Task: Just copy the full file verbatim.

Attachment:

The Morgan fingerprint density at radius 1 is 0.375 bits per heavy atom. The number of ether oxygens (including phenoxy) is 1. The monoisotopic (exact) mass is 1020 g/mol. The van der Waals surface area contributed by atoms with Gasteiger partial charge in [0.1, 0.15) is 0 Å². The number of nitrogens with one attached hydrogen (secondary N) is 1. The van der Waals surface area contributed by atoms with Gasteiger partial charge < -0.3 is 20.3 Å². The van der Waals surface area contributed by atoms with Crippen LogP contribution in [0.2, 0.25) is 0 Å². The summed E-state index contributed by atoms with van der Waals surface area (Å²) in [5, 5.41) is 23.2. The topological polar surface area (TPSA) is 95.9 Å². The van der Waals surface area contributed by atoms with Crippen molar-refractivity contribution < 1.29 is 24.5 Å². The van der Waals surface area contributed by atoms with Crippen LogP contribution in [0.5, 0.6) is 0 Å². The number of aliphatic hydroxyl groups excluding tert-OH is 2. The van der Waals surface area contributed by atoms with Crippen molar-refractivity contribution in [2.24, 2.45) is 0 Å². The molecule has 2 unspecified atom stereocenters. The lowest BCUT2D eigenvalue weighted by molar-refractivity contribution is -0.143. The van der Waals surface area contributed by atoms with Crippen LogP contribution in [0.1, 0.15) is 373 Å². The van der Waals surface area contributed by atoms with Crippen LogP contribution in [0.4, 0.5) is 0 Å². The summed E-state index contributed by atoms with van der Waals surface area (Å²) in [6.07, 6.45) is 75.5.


The Morgan fingerprint density at radius 1 is 0.375 bits per heavy atom. The number of ether oxygens (including phenoxy) is 1. The monoisotopic (exact) mass is 1020 g/mol. The van der Waals surface area contributed by atoms with Gasteiger partial charge in [0.1, 0.15) is 0 Å². The number of nitrogens with one attached hydrogen (secondary N) is 1. The van der Waals surface area contributed by atoms with Gasteiger partial charge < -0.3 is 20.3 Å². The van der Waals surface area contributed by atoms with Crippen LogP contribution in [0.2, 0.25) is 0 Å². The summed E-state index contributed by atoms with van der Waals surface area (Å²) in [5, 5.41) is 23.2. The topological polar surface area (TPSA) is 95.9 Å². The van der Waals surface area contributed by atoms with Crippen molar-refractivity contribution < 1.29 is 24.5 Å². The van der Waals surface area contributed by atoms with Crippen LogP contribution in [0.5, 0.6) is 0 Å². The number of aliphatic hydroxyl groups excluding tert-OH is 2. The van der Waals surface area contributed by atoms with Crippen molar-refractivity contribution in [2.24, 2.45) is 0 Å². The molecule has 2 unspecified atom stereocenters. The lowest BCUT2D eigenvalue weighted by molar-refractivity contribution is -0.143. The van der Waals surface area contributed by atoms with Crippen LogP contribution in [0.1, 0.15) is 373 Å². The van der Waals surface area contributed by atoms with Crippen LogP contribution in [0.4, 0.5) is 0 Å². The summed E-state index contributed by atoms with van der Waals surface area (Å²) in [6.07, 6.45) is 75.5.